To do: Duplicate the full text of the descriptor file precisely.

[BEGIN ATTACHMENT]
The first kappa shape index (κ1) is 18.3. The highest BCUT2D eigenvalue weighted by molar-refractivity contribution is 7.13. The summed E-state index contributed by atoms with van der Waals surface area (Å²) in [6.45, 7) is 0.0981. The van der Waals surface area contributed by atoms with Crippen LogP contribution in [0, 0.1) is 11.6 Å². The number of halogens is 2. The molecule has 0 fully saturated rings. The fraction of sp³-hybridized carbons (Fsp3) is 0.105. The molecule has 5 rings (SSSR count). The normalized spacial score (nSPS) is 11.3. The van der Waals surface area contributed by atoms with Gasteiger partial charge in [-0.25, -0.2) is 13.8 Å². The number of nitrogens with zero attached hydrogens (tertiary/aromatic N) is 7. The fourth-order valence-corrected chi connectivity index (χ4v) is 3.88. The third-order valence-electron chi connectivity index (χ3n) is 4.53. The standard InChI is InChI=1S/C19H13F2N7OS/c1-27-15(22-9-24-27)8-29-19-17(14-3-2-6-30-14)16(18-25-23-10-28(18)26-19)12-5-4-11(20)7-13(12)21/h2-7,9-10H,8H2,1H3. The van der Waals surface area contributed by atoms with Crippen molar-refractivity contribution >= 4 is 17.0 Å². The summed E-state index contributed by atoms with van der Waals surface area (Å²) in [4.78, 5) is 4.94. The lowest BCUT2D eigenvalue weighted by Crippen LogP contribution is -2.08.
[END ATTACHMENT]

The first kappa shape index (κ1) is 18.3. The highest BCUT2D eigenvalue weighted by molar-refractivity contribution is 7.13. The summed E-state index contributed by atoms with van der Waals surface area (Å²) in [6.45, 7) is 0.0981. The van der Waals surface area contributed by atoms with Crippen LogP contribution in [0, 0.1) is 11.6 Å². The number of halogens is 2. The molecule has 0 fully saturated rings. The fraction of sp³-hybridized carbons (Fsp3) is 0.105. The molecule has 5 rings (SSSR count). The normalized spacial score (nSPS) is 11.3. The van der Waals surface area contributed by atoms with Gasteiger partial charge in [-0.25, -0.2) is 13.8 Å². The number of nitrogens with zero attached hydrogens (tertiary/aromatic N) is 7. The fourth-order valence-corrected chi connectivity index (χ4v) is 3.88. The third-order valence-electron chi connectivity index (χ3n) is 4.53. The standard InChI is InChI=1S/C19H13F2N7OS/c1-27-15(22-9-24-27)8-29-19-17(14-3-2-6-30-14)16(18-25-23-10-28(18)26-19)12-5-4-11(20)7-13(12)21/h2-7,9-10H,8H2,1H3. The van der Waals surface area contributed by atoms with Crippen molar-refractivity contribution >= 4 is 17.0 Å². The summed E-state index contributed by atoms with van der Waals surface area (Å²) in [4.78, 5) is 4.94. The lowest BCUT2D eigenvalue weighted by Crippen LogP contribution is -2.08.